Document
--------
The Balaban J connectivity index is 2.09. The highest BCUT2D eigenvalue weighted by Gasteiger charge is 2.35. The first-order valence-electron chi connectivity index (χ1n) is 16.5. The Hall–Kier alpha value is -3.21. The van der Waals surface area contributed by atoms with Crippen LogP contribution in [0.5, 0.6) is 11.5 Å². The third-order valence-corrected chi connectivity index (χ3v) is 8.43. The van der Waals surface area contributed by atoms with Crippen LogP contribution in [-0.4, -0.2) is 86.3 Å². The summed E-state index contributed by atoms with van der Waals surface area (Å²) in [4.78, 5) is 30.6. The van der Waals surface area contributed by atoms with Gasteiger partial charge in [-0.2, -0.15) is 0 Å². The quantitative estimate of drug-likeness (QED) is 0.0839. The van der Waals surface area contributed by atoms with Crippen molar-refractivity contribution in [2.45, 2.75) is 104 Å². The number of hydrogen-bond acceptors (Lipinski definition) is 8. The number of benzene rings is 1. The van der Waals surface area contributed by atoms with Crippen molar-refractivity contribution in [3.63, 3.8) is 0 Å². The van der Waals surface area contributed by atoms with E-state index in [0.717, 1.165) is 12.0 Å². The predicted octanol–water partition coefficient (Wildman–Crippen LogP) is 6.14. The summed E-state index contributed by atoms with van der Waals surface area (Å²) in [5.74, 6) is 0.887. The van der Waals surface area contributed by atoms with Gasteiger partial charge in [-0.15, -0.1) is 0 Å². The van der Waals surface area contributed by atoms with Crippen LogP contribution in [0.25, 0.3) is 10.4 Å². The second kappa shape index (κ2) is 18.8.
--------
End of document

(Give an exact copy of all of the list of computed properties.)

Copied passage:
The Balaban J connectivity index is 2.09. The highest BCUT2D eigenvalue weighted by Gasteiger charge is 2.35. The first-order valence-electron chi connectivity index (χ1n) is 16.5. The Hall–Kier alpha value is -3.21. The van der Waals surface area contributed by atoms with Crippen LogP contribution in [0.5, 0.6) is 11.5 Å². The third-order valence-corrected chi connectivity index (χ3v) is 8.43. The van der Waals surface area contributed by atoms with Crippen LogP contribution in [-0.4, -0.2) is 86.3 Å². The summed E-state index contributed by atoms with van der Waals surface area (Å²) in [4.78, 5) is 30.6. The van der Waals surface area contributed by atoms with Gasteiger partial charge in [-0.2, -0.15) is 0 Å². The quantitative estimate of drug-likeness (QED) is 0.0839. The van der Waals surface area contributed by atoms with Crippen molar-refractivity contribution in [2.45, 2.75) is 104 Å². The number of hydrogen-bond acceptors (Lipinski definition) is 8. The number of benzene rings is 1. The van der Waals surface area contributed by atoms with Crippen molar-refractivity contribution in [3.63, 3.8) is 0 Å². The van der Waals surface area contributed by atoms with E-state index in [0.717, 1.165) is 12.0 Å². The predicted octanol–water partition coefficient (Wildman–Crippen LogP) is 6.14. The summed E-state index contributed by atoms with van der Waals surface area (Å²) in [5.74, 6) is 0.887. The van der Waals surface area contributed by atoms with Gasteiger partial charge in [-0.15, -0.1) is 0 Å². The van der Waals surface area contributed by atoms with Crippen LogP contribution in [0.25, 0.3) is 10.4 Å². The second kappa shape index (κ2) is 18.8.